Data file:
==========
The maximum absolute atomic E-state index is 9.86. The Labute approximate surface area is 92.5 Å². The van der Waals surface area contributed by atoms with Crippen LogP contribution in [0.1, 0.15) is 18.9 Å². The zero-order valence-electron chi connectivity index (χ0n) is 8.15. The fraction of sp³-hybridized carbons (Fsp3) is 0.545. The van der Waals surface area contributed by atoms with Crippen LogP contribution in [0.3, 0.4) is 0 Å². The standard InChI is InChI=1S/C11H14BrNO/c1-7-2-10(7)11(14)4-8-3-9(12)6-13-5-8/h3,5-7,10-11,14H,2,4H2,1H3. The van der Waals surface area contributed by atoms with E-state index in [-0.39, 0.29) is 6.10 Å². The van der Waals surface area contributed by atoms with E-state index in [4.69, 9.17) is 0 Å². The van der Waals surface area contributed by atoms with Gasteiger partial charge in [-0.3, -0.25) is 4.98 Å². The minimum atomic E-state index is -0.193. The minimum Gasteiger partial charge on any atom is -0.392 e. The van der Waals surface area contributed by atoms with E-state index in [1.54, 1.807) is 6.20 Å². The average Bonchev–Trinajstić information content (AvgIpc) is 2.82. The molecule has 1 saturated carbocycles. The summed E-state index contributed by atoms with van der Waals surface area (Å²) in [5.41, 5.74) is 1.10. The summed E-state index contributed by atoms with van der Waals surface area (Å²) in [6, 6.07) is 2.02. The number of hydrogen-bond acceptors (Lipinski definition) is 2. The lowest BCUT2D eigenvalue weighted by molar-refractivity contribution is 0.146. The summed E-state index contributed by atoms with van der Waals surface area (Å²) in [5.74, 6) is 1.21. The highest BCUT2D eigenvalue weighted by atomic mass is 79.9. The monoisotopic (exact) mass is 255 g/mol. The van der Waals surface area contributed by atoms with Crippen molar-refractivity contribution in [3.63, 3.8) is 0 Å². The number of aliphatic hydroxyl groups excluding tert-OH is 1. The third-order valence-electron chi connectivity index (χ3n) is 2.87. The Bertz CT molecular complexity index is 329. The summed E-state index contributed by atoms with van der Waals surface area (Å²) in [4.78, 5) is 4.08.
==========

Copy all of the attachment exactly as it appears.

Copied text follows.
The maximum absolute atomic E-state index is 9.86. The Labute approximate surface area is 92.5 Å². The van der Waals surface area contributed by atoms with Crippen LogP contribution in [0.1, 0.15) is 18.9 Å². The zero-order valence-electron chi connectivity index (χ0n) is 8.15. The fraction of sp³-hybridized carbons (Fsp3) is 0.545. The van der Waals surface area contributed by atoms with Crippen LogP contribution in [0.3, 0.4) is 0 Å². The standard InChI is InChI=1S/C11H14BrNO/c1-7-2-10(7)11(14)4-8-3-9(12)6-13-5-8/h3,5-7,10-11,14H,2,4H2,1H3. The van der Waals surface area contributed by atoms with E-state index in [-0.39, 0.29) is 6.10 Å². The van der Waals surface area contributed by atoms with E-state index in [4.69, 9.17) is 0 Å². The van der Waals surface area contributed by atoms with Gasteiger partial charge in [-0.3, -0.25) is 4.98 Å². The minimum atomic E-state index is -0.193. The minimum Gasteiger partial charge on any atom is -0.392 e. The van der Waals surface area contributed by atoms with E-state index in [1.54, 1.807) is 6.20 Å². The average Bonchev–Trinajstić information content (AvgIpc) is 2.82. The molecule has 1 saturated carbocycles. The summed E-state index contributed by atoms with van der Waals surface area (Å²) in [5.41, 5.74) is 1.10. The summed E-state index contributed by atoms with van der Waals surface area (Å²) in [6, 6.07) is 2.02. The number of hydrogen-bond acceptors (Lipinski definition) is 2. The lowest BCUT2D eigenvalue weighted by molar-refractivity contribution is 0.146. The summed E-state index contributed by atoms with van der Waals surface area (Å²) in [5.74, 6) is 1.21. The highest BCUT2D eigenvalue weighted by atomic mass is 79.9. The monoisotopic (exact) mass is 255 g/mol. The van der Waals surface area contributed by atoms with Crippen molar-refractivity contribution in [3.63, 3.8) is 0 Å². The number of aliphatic hydroxyl groups excluding tert-OH is 1. The third-order valence-electron chi connectivity index (χ3n) is 2.87. The Bertz CT molecular complexity index is 329. The summed E-state index contributed by atoms with van der Waals surface area (Å²) in [4.78, 5) is 4.08.